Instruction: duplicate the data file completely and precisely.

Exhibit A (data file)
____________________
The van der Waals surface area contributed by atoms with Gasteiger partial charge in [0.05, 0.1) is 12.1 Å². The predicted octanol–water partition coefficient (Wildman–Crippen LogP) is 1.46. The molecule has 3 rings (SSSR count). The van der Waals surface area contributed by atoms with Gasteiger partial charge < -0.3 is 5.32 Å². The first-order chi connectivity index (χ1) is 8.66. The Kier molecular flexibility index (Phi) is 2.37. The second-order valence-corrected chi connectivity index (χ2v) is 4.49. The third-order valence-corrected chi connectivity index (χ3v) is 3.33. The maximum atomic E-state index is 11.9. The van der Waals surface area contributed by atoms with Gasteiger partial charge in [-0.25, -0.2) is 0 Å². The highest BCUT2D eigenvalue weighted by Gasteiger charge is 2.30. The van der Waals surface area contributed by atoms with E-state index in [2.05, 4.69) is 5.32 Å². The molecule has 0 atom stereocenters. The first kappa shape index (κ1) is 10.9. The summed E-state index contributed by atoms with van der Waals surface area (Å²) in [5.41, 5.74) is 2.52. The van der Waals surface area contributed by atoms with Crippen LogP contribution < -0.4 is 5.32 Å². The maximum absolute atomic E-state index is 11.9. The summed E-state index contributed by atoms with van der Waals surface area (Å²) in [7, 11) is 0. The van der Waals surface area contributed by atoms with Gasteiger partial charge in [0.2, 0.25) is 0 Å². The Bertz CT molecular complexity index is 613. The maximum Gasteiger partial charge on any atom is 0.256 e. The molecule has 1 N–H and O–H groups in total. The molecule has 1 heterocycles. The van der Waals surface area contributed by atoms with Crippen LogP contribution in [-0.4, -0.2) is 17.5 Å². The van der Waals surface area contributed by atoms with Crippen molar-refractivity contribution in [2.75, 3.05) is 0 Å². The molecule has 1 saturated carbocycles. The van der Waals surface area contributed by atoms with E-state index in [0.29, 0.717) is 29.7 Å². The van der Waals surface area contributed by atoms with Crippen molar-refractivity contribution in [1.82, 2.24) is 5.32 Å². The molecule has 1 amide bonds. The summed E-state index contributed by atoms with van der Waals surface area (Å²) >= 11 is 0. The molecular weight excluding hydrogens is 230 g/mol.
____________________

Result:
The van der Waals surface area contributed by atoms with Gasteiger partial charge in [0.05, 0.1) is 12.1 Å². The predicted octanol–water partition coefficient (Wildman–Crippen LogP) is 1.46. The molecule has 3 rings (SSSR count). The van der Waals surface area contributed by atoms with Gasteiger partial charge < -0.3 is 5.32 Å². The first-order chi connectivity index (χ1) is 8.66. The Kier molecular flexibility index (Phi) is 2.37. The second-order valence-corrected chi connectivity index (χ2v) is 4.49. The third-order valence-corrected chi connectivity index (χ3v) is 3.33. The maximum atomic E-state index is 11.9. The van der Waals surface area contributed by atoms with Gasteiger partial charge in [-0.25, -0.2) is 0 Å². The highest BCUT2D eigenvalue weighted by Gasteiger charge is 2.30. The van der Waals surface area contributed by atoms with E-state index in [2.05, 4.69) is 5.32 Å². The molecule has 0 atom stereocenters. The first kappa shape index (κ1) is 10.9. The summed E-state index contributed by atoms with van der Waals surface area (Å²) in [5.41, 5.74) is 2.52. The van der Waals surface area contributed by atoms with Crippen LogP contribution < -0.4 is 5.32 Å². The maximum absolute atomic E-state index is 11.9. The summed E-state index contributed by atoms with van der Waals surface area (Å²) in [7, 11) is 0. The van der Waals surface area contributed by atoms with Gasteiger partial charge in [0.2, 0.25) is 0 Å². The Bertz CT molecular complexity index is 613. The maximum Gasteiger partial charge on any atom is 0.256 e. The molecule has 1 N–H and O–H groups in total. The molecule has 1 heterocycles. The van der Waals surface area contributed by atoms with Crippen LogP contribution in [-0.4, -0.2) is 17.5 Å². The van der Waals surface area contributed by atoms with Crippen molar-refractivity contribution in [2.75, 3.05) is 0 Å². The molecule has 1 saturated carbocycles. The van der Waals surface area contributed by atoms with E-state index in [0.29, 0.717) is 29.7 Å². The van der Waals surface area contributed by atoms with Crippen molar-refractivity contribution in [1.82, 2.24) is 5.32 Å². The molecule has 1 amide bonds. The summed E-state index contributed by atoms with van der Waals surface area (Å²) >= 11 is 0. The molecular weight excluding hydrogens is 230 g/mol.